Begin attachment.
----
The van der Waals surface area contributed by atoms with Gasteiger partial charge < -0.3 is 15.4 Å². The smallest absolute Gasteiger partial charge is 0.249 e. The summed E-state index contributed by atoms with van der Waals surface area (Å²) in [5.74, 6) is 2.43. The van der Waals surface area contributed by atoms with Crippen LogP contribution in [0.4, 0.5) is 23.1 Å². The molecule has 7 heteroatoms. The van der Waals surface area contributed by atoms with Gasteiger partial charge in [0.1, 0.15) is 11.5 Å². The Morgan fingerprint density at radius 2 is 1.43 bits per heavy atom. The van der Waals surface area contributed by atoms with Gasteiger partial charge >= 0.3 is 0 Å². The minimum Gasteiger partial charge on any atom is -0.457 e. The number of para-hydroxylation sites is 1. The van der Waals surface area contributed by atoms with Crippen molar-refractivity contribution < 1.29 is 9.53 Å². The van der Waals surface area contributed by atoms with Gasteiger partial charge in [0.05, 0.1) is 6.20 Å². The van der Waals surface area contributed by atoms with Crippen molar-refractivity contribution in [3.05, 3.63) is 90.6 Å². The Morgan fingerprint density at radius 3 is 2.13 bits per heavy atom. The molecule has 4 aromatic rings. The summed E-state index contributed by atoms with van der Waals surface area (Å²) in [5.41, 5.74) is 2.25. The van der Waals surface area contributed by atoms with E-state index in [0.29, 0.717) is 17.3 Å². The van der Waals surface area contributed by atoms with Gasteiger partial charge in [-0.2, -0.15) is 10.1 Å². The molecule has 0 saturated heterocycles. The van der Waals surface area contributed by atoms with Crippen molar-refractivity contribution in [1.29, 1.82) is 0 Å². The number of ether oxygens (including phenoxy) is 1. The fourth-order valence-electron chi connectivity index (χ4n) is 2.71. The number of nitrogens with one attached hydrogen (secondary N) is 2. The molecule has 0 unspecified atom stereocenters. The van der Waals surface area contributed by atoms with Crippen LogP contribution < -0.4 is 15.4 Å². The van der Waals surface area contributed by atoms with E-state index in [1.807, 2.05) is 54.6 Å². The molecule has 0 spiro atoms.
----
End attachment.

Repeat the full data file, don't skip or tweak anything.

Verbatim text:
The van der Waals surface area contributed by atoms with Gasteiger partial charge < -0.3 is 15.4 Å². The smallest absolute Gasteiger partial charge is 0.249 e. The summed E-state index contributed by atoms with van der Waals surface area (Å²) in [5.74, 6) is 2.43. The van der Waals surface area contributed by atoms with Crippen LogP contribution in [0.4, 0.5) is 23.1 Å². The molecule has 7 heteroatoms. The van der Waals surface area contributed by atoms with Gasteiger partial charge in [0.1, 0.15) is 11.5 Å². The Morgan fingerprint density at radius 2 is 1.43 bits per heavy atom. The van der Waals surface area contributed by atoms with Gasteiger partial charge >= 0.3 is 0 Å². The minimum Gasteiger partial charge on any atom is -0.457 e. The number of para-hydroxylation sites is 1. The van der Waals surface area contributed by atoms with Crippen molar-refractivity contribution < 1.29 is 9.53 Å². The van der Waals surface area contributed by atoms with Gasteiger partial charge in [0.05, 0.1) is 6.20 Å². The van der Waals surface area contributed by atoms with Crippen molar-refractivity contribution in [3.05, 3.63) is 90.6 Å². The Morgan fingerprint density at radius 3 is 2.13 bits per heavy atom. The molecule has 4 aromatic rings. The summed E-state index contributed by atoms with van der Waals surface area (Å²) in [5.41, 5.74) is 2.25. The van der Waals surface area contributed by atoms with E-state index in [0.29, 0.717) is 17.3 Å². The van der Waals surface area contributed by atoms with Gasteiger partial charge in [-0.2, -0.15) is 10.1 Å². The molecule has 0 saturated heterocycles. The van der Waals surface area contributed by atoms with Crippen molar-refractivity contribution in [1.29, 1.82) is 0 Å². The number of ether oxygens (including phenoxy) is 1. The fourth-order valence-electron chi connectivity index (χ4n) is 2.71. The number of nitrogens with one attached hydrogen (secondary N) is 2. The molecule has 0 unspecified atom stereocenters. The van der Waals surface area contributed by atoms with Crippen LogP contribution < -0.4 is 15.4 Å². The van der Waals surface area contributed by atoms with E-state index in [1.807, 2.05) is 54.6 Å². The molecule has 0 spiro atoms.